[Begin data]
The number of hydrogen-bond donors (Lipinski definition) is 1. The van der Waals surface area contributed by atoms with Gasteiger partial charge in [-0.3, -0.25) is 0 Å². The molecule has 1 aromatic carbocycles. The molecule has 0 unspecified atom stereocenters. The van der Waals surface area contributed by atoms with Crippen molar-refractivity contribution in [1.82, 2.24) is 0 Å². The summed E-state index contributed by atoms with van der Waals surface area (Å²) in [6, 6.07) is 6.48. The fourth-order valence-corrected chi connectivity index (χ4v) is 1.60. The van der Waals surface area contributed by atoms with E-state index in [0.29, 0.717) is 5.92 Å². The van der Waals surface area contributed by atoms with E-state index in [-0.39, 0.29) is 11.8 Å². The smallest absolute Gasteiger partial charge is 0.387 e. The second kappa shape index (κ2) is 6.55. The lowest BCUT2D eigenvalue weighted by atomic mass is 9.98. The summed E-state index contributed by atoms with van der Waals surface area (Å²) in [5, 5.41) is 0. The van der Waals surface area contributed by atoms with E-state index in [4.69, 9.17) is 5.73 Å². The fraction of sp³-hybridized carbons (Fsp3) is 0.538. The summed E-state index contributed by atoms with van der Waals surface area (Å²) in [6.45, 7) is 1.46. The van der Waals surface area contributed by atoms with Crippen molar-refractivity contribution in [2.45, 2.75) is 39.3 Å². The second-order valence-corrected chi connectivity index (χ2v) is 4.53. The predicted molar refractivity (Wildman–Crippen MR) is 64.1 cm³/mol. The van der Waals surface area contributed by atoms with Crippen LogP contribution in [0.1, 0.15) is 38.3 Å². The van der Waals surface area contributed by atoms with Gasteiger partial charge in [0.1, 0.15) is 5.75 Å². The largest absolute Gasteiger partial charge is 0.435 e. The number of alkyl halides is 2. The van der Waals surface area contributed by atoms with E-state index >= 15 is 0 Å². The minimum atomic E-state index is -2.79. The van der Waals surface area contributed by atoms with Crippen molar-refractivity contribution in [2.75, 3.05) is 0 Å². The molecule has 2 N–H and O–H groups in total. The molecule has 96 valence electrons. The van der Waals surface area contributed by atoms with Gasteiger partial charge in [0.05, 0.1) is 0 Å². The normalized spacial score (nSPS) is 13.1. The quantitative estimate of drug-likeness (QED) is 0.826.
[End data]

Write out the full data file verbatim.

The number of hydrogen-bond donors (Lipinski definition) is 1. The van der Waals surface area contributed by atoms with Gasteiger partial charge in [-0.3, -0.25) is 0 Å². The molecule has 1 aromatic carbocycles. The molecule has 0 unspecified atom stereocenters. The van der Waals surface area contributed by atoms with Crippen molar-refractivity contribution in [1.82, 2.24) is 0 Å². The summed E-state index contributed by atoms with van der Waals surface area (Å²) in [6, 6.07) is 6.48. The fourth-order valence-corrected chi connectivity index (χ4v) is 1.60. The van der Waals surface area contributed by atoms with E-state index in [0.29, 0.717) is 5.92 Å². The van der Waals surface area contributed by atoms with E-state index in [-0.39, 0.29) is 11.8 Å². The smallest absolute Gasteiger partial charge is 0.387 e. The second kappa shape index (κ2) is 6.55. The lowest BCUT2D eigenvalue weighted by atomic mass is 9.98. The summed E-state index contributed by atoms with van der Waals surface area (Å²) in [5, 5.41) is 0. The van der Waals surface area contributed by atoms with E-state index in [4.69, 9.17) is 5.73 Å². The fraction of sp³-hybridized carbons (Fsp3) is 0.538. The summed E-state index contributed by atoms with van der Waals surface area (Å²) in [6.45, 7) is 1.46. The van der Waals surface area contributed by atoms with Crippen molar-refractivity contribution in [2.45, 2.75) is 39.3 Å². The second-order valence-corrected chi connectivity index (χ2v) is 4.53. The predicted molar refractivity (Wildman–Crippen MR) is 64.1 cm³/mol. The van der Waals surface area contributed by atoms with Crippen LogP contribution in [0.1, 0.15) is 38.3 Å². The van der Waals surface area contributed by atoms with Gasteiger partial charge in [0.1, 0.15) is 5.75 Å². The largest absolute Gasteiger partial charge is 0.435 e. The number of alkyl halides is 2. The van der Waals surface area contributed by atoms with E-state index >= 15 is 0 Å². The minimum atomic E-state index is -2.79. The van der Waals surface area contributed by atoms with Crippen molar-refractivity contribution in [2.75, 3.05) is 0 Å². The molecule has 2 N–H and O–H groups in total. The molecule has 96 valence electrons. The van der Waals surface area contributed by atoms with Gasteiger partial charge in [0.05, 0.1) is 0 Å². The normalized spacial score (nSPS) is 13.1. The quantitative estimate of drug-likeness (QED) is 0.826.